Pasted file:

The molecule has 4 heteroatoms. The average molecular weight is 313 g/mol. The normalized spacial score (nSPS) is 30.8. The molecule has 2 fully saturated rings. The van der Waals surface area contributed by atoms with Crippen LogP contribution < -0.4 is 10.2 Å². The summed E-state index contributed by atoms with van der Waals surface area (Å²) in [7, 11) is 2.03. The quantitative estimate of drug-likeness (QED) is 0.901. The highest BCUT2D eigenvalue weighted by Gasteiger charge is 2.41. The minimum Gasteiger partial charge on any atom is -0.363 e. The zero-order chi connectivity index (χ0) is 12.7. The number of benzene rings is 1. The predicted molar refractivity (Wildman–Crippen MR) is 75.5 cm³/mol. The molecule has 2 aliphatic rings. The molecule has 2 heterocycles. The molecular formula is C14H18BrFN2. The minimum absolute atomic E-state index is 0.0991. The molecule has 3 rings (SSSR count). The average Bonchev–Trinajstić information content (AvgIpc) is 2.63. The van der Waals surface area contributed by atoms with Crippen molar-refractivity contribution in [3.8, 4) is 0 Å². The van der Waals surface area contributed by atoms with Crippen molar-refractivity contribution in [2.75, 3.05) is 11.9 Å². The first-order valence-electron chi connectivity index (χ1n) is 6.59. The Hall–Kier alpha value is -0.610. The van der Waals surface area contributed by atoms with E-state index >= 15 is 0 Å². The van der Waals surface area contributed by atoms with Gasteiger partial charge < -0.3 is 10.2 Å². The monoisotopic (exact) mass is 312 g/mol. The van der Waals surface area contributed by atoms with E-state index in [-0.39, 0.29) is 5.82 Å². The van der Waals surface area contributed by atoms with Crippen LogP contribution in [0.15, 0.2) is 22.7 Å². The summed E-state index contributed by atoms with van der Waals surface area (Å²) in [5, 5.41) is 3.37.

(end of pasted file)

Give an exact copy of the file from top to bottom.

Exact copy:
The molecule has 4 heteroatoms. The average molecular weight is 313 g/mol. The normalized spacial score (nSPS) is 30.8. The molecule has 2 fully saturated rings. The van der Waals surface area contributed by atoms with Crippen LogP contribution < -0.4 is 10.2 Å². The summed E-state index contributed by atoms with van der Waals surface area (Å²) in [7, 11) is 2.03. The quantitative estimate of drug-likeness (QED) is 0.901. The highest BCUT2D eigenvalue weighted by Gasteiger charge is 2.41. The minimum Gasteiger partial charge on any atom is -0.363 e. The zero-order chi connectivity index (χ0) is 12.7. The number of benzene rings is 1. The predicted molar refractivity (Wildman–Crippen MR) is 75.5 cm³/mol. The molecule has 2 aliphatic rings. The molecule has 2 heterocycles. The molecular formula is C14H18BrFN2. The minimum absolute atomic E-state index is 0.0991. The molecule has 3 rings (SSSR count). The average Bonchev–Trinajstić information content (AvgIpc) is 2.63. The van der Waals surface area contributed by atoms with Crippen molar-refractivity contribution in [3.8, 4) is 0 Å². The van der Waals surface area contributed by atoms with Crippen molar-refractivity contribution in [2.75, 3.05) is 11.9 Å². The first-order valence-electron chi connectivity index (χ1n) is 6.59. The Hall–Kier alpha value is -0.610. The van der Waals surface area contributed by atoms with E-state index >= 15 is 0 Å². The van der Waals surface area contributed by atoms with Gasteiger partial charge < -0.3 is 10.2 Å². The monoisotopic (exact) mass is 312 g/mol. The van der Waals surface area contributed by atoms with E-state index in [-0.39, 0.29) is 5.82 Å². The van der Waals surface area contributed by atoms with Crippen LogP contribution in [0.15, 0.2) is 22.7 Å². The summed E-state index contributed by atoms with van der Waals surface area (Å²) in [5, 5.41) is 3.37.